How to Propagate Philodendrons


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Philodendrons are tropical plants. This means, among other things, they will NOT survive outside when it gets cold. If you live in a tropical area, I imagine you could plop these babies in your garden bed, and they’d be happy campers year-round. The rest of us have to treat them as indoor house plants or outdoor potted plants during the summer.

Philodendrons are among the easiest houseplants to grow, keep alive, and propagate. Even a forgetful or somewhat neglectful person can successfully keep a philodendron alive and well.

Let me put it this way: they don’t even need dirt! Dirt! They can live forever in a jar of water. Trust me on this one.

I LOVE to encourage discouraged newbie gardeners when/if they experience a gardening “failure.” You might see me reply to a comment with something like, “Take heart. That’s how you learn. Failures, if embraced and learned from, are really the seeds of what turns a failed gardener into a seasoned and experienced gardener.”

However, if you make even the slightest attempt to keep a philodendron alive, but you SOMEHOW manage to kill it … {sigh} you and me … we need to have a talk. :)

If you want to purchase a philodendron at your local home and garden store and propagate (create baby plants from it) it, here’s how you’d propagate the plant.

Follow These Simple Steps to Propagate Philodendrons:

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An Easy 2-Step Process to Shine Your Indoor Plant Leaves


While outdoor plants are my preferred plants, I’ve had house plants for as long as I can remember.

Even in a well kept house with only one occupant, dust will find its way onto surfaces, even plant surfaces. Then, take someone like me who has a household consisting of two humans and a couple four-legged dust collectors (a.k.a. dogs), and the house can get embarrassingly dusty. Plants are no exception.

I do a [almost] weekly vacuuming and dusting of our downstairs/main level, but the dusting only gets done in the living room. Since we spend 90 percent of our in-the-house waking hours between the living room and the upstairs home office, it’s no surprise the living room gets so much dirt.

When life gets a little busy, or I choose to just take it easy, two weeks may go by before the vacuum and cleaning rags come out. That’s a scary time. When I see just how filthy the room gets in a two-week period, you’d think these dogs have marsupial pouches they cram dirt into all day long. As soon as we get home and turn our backs … that’s got to be when they reach into those DEEP pouches, grab hands paws full, and just throw it … everywhere.

I can’t imagine what our house will be like when we get a couple goats. JUST “kidding.” The goats won’t be allowed in the living room. That’s what the spare bedroom is for.

Stay focused, Holly. Shiny leaves.

Even if you don’t want to shine your plant leaves, it’s important to periodically clean the leaves. If the leaves get too much dirt on them, it can hinder the plant’s photosynthesis process.

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Rototillers – Everything You Need to Know


Those who follow Your Gardening Friend on Facebook, you know we purchased a rototiller about two months ago. Prior to that, we had been renting or borrowing.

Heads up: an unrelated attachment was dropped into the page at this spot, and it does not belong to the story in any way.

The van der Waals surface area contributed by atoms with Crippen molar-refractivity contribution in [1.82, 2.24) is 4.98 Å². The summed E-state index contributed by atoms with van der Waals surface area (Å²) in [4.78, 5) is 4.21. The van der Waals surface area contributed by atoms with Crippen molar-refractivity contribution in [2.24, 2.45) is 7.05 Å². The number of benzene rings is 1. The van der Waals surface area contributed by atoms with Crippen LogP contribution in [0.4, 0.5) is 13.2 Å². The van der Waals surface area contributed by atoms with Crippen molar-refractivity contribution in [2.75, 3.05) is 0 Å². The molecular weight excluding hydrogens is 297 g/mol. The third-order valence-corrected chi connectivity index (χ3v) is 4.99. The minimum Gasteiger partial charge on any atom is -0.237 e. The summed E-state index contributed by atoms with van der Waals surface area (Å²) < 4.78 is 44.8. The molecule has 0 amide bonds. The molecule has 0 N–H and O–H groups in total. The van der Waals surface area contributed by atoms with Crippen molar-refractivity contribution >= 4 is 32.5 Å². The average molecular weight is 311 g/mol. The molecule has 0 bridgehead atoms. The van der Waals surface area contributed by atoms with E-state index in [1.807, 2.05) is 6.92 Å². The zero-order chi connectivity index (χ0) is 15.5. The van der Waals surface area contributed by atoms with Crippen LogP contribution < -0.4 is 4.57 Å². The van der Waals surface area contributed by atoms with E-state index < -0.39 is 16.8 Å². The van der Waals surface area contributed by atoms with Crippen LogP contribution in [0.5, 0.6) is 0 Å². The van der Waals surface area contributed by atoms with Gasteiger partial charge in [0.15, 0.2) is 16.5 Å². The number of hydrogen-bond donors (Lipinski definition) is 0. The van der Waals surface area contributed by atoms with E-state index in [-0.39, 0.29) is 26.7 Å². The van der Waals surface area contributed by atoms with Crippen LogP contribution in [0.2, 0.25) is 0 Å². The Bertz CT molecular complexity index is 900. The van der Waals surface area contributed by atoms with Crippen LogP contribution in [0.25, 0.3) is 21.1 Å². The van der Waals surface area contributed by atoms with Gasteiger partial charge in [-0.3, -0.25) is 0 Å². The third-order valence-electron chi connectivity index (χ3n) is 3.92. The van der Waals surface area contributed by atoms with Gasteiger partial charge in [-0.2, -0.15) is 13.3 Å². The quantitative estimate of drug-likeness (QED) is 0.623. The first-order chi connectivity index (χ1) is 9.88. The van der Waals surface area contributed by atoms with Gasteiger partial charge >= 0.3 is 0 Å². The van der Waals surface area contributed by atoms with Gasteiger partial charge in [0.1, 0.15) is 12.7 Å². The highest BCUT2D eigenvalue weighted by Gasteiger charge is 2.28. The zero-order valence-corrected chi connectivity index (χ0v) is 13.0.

When we needed to use a rototiller, we’d spend 2.5 hours hooking up the trailer, driving to the rental location, loading the tiller onto the trailer, driving back home, unloading the tiller, loading it back onto the trailer, driving it back to the rental location, unloading it again, driving back home, and unhooking the trailer. The 2.5 hours don’t even take into account the time to TILL the ground!

Now that we own a rototiller, when I need to till, I walk up to the barn, roll the tiller out, and till. When I’m done, I roll it back into the barn. What a time-saving difference!

As I add more organic matter and natural soil conditioners to this particular patch of land, in time, it won’t need to be tilled each spring.

I realize there are MANY ways to garden that do NOT involve the use of a rototiller, but for those who prefer to use a rototiller, here are a few things to consider when making a rototiller purchase (in case you’re currently renting or borrowing like I was).

I’ll cover five (5) main points:

- HP and CC
- 2-Stroke vs. 4-Stroke Engines
- Tillers vs. Cultivators
- Rear Tines vs. Front Tines
- Prices

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4 Things the Reluctant, First-Time Gardener Should Know


original image credit
© Pakhnyushchyy |

Some want to start a garden, but are hesitant … reluctant … fearful of what they don’t know that might cause them to FAIL.

If you identify with that statement, my hope is that after reading this post, you’ll be encouraged, motivated, confident, and EXCITED about starting your first garden!!!

Experienced, green-thumb gardeners, try to recall your first garden. Is there any advice, a nugget of wisdom, you can share with these reluctant gardeners?

Reluctant gardeners, let’s get started! :)

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Pruning Roses – Why, When, What, and How

© Kucher Serhii |

Ideally, I would have had this post ready for February (the month of Valentine’s Day). But, that’s okay. It’s definitely not too late to be thinking about rose pruning. It might actually be too early to prune. It depends on where you live.

There are at least seven types of roses:

  1. Hybrid Teas
  2. Floribunda
  3. Grandiflora
  4. Shrub
  5. Old-Fashioned
  6. Climbing
  7. Miniature

Each type has some unique pruning needs. However, the pruning for hybrid teas, floribundas, and grandifloras are almost identical.

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